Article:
Plasmodium DEH is ER-localized and crucial for oocyst mitotic division during malaria transmission
Guttery D., Pandey R., Ferguson D., Wall R., Brady D., Gupta D., Holder A., Tewari R.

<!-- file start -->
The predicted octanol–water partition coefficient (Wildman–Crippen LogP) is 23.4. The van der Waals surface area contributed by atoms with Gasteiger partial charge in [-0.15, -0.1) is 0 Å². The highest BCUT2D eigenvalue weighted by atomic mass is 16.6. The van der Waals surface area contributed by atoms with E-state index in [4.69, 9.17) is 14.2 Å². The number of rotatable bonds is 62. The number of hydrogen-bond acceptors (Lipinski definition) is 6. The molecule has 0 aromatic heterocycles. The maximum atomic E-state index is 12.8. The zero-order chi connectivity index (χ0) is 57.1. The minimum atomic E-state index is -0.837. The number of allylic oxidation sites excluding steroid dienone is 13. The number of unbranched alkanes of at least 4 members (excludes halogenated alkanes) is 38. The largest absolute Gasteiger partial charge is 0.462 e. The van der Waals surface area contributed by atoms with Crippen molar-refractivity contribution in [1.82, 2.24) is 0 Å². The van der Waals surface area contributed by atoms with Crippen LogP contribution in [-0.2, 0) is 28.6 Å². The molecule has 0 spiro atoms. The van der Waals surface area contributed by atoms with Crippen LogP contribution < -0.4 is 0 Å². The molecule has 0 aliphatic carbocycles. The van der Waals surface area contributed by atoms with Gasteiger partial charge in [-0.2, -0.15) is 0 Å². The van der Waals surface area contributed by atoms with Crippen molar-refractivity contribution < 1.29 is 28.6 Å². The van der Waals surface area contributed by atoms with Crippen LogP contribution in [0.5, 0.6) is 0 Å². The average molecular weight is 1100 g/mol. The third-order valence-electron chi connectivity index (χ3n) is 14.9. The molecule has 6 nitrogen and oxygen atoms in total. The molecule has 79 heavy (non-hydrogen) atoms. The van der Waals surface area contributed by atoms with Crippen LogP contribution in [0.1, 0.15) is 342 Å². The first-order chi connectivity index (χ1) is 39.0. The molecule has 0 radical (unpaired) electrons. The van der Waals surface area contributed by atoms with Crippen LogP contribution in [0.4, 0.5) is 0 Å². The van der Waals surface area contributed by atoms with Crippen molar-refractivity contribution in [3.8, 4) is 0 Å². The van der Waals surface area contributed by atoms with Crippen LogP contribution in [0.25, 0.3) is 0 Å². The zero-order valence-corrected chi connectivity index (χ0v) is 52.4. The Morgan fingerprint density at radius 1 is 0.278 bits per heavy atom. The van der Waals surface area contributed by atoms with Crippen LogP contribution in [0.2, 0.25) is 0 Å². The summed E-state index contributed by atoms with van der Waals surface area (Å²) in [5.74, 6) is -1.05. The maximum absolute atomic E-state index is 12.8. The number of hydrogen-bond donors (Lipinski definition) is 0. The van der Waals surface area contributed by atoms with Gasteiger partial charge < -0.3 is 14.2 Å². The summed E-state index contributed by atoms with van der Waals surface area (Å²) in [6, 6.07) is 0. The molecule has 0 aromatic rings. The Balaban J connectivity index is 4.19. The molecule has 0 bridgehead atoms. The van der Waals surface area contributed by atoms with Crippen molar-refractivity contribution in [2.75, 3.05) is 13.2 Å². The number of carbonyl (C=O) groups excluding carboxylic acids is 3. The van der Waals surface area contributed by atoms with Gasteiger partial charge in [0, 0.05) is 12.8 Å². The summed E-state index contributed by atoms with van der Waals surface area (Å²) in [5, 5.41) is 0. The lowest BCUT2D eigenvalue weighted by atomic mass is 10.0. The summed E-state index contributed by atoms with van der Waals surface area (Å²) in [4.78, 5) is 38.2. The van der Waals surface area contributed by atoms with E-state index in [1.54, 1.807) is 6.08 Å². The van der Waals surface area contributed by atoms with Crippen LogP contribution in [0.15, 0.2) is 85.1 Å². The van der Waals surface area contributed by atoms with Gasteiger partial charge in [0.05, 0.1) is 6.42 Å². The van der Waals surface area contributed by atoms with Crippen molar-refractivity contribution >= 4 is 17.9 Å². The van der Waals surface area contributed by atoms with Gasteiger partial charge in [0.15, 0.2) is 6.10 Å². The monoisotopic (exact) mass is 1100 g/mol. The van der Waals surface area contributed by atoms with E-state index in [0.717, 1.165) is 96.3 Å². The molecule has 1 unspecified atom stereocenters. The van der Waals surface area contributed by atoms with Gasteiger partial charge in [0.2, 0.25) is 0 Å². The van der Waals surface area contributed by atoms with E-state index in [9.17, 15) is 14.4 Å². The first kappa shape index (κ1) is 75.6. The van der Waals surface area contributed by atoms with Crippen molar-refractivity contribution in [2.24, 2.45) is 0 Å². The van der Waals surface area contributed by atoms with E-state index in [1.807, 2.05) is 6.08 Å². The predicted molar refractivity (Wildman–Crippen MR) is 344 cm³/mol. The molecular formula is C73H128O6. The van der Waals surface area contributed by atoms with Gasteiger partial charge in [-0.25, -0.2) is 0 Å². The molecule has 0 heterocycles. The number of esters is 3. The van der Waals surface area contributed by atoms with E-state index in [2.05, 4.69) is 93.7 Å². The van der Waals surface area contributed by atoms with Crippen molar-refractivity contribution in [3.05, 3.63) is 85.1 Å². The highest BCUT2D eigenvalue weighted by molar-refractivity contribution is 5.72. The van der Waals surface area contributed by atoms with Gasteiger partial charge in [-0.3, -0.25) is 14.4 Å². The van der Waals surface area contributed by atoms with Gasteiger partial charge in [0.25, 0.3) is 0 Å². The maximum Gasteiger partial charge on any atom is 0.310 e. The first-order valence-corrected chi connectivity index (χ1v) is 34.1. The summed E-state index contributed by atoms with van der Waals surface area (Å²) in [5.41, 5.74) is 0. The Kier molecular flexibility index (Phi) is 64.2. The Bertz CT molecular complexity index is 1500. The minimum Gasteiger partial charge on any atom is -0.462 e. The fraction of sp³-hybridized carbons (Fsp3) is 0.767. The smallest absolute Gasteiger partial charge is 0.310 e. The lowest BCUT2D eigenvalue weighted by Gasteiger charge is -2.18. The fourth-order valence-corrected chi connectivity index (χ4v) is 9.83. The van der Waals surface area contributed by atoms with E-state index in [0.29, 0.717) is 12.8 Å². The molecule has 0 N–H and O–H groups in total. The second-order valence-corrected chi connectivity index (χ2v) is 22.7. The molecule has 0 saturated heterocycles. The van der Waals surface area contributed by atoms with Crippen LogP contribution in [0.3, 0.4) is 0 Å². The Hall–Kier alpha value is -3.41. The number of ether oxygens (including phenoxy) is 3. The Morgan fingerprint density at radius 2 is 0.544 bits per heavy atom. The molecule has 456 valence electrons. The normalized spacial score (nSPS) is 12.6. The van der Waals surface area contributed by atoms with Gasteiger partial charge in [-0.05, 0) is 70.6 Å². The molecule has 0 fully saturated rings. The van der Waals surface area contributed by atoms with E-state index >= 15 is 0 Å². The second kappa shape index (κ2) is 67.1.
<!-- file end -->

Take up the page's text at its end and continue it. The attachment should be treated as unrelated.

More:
Abstract Cells use fatty acids (FAs) for membrane biosynthesis, energy storage and the generation of signaling molecules. 3-hydroxyacyl-CoA dehydratase – DEH – is a key component of very long chain FA (VLCFA) synthesis. Here, we further characterized in-depth the location and function of DEH, applying in silico analysis, live cell imaging, reverse genetics and ultrastructure analysis using the mouse malaria model Plasmodium berghei . DEH is evolutionarily conserved across eukaryotes, with a single DEH in Plasmodium spp. and up to three orthologs in the other eukaryotes studied. DEH-GFP live-cell imaging showed strong GFP fluorescence throughout the life-cycle, with areas of localized expression in the cytoplasm and a circular ring pattern around the nucleus that colocalized with ER markers. Δ deh mutants showed a small but significant reduction in oocyst size compared to WT controls from day 10 post-infection onwards and endomitotic cell division and sporogony were completely ablated, blocking parasite transmission from mosquito to vertebrate host. Ultrastructure analysis confirmed degeneration of Δ deh oocysts, and a complete lack of sporozoite budding. Overall, DEH is evolutionarily conserved, localizes to the ER and plays a crucial role in sporogony.